Iowa Football

Iowa football vs. Wisconsin breakdown: Pregame analysis, prediction

This looks like a low-scoring game

No. 16 Iowa hosts Wisconsin this Saturday at Kinnick Stadium in Iowa City. (The Gazettte)
No. 16 Iowa hosts Wisconsin this Saturday at Kinnick Stadium in Iowa City. (The Gazettte)

A closer look at Saturday afternoon’s Big Ten Conference football game between No. 16 Iowa (5-2) and Wisconsin (2-2) at Kinnick Stadium in Iowa City (2:30 p.m, FS1).

Iowa offense

Did Spencer Petras finally turn a corner?

The Iowa quarterback struggled mightily in the first quarter of last week’s win over Illinois, but started hitting throws in the second and ended up with a career-high three touchdown passes. The redshirt sophomore has been very inconsistent all season, but this performance was highly encouraging and should give him and his team a lot of confidence moving forward.

You can only imagine the Hawkeyes offense with the passing game hitting on all cylinders. Iowa got Ihmir Smith-Marsette and Brandon Smith involved last week, with Smith-Marsette picking up a pair of TDs: one receiving and one rushing.

Tight ends Shaun Beyer and Sam LaPorta both had their first career receving touchdown. Iowa put together an almost perfectly mixed offense against the Illini: 204 yards rushing, 220 passing. That’s called balance.

Defenses have been stacking the box and trying to take away or at least slow down Iowa’s rushing attack. If Petras can truly emerge as a throwing threat, that certainly will help Iowa’s rushing game.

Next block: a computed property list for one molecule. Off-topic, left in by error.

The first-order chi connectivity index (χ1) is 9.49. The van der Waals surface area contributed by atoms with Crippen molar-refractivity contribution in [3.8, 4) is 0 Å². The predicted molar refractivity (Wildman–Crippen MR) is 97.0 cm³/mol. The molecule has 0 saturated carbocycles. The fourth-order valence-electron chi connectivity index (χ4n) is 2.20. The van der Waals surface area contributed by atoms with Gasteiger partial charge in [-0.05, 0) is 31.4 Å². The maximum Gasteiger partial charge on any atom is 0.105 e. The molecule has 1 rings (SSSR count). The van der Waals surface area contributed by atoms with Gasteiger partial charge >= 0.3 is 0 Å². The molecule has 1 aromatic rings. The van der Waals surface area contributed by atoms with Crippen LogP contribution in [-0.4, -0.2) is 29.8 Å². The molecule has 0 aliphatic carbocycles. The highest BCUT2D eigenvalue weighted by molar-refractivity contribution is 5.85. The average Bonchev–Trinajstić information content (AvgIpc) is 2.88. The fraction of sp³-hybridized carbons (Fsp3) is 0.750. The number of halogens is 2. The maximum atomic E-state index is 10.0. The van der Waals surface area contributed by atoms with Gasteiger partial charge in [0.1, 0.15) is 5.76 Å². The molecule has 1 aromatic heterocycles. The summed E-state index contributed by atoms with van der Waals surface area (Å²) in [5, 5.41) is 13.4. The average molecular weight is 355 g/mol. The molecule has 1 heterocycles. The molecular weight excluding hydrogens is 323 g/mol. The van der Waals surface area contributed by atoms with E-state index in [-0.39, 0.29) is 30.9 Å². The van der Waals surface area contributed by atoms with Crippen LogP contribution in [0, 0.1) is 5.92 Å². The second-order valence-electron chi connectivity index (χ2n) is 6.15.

Iowa averages 32.3 points per game, which ranks second in the Big Ten. And don’t forget about the wildcat, which has been used more and more in games, with Tyler Goodson taking the snap from center and either keeping it or handing it off.

Iowa defense

Davyion Nixon. The Hawkeyes junior defensive tackle was announced this week as a semifinalist or finalist for three major national defensive player awards. He’s been something, the Big Ten leader in tackles for loss and sacks.

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But it hasn’t been just him. Zach VanValkenburg, Chauncey Golston and Jack Heflin have been a very good defensive line that has improved all season. Nick Niemann leads Iowa in tackles from his weakside linebacker spot. Jack Campbell and Seth Benson have been solid young guys at middle linebacker, and Dane Belton has found a home at cash.

The defensive backs have been good, not allowing many over-the-top passes, an Iowa staple. This group got scored on twice early against Illinois, then shut the Illini downs, allowing the offense to get untracked in a 35-21 victory.

Iowa is third in the Big Ten in points per game (17.3), third in total defense and rushing defense and fourth in passing defense in the league.

It gave Wisconsin a 4-4-3 defensive look last season. Will be interesting to see what defensive coordinator Phil Parker has up his sleeve this year.

“Obviously we know they are a program that wants to run the ball,” Niemann said. “If you want to be able to beat those guys, you’ve got to be able to stop the run. So that was a different approach we had to it last year.”

Wisconsin offense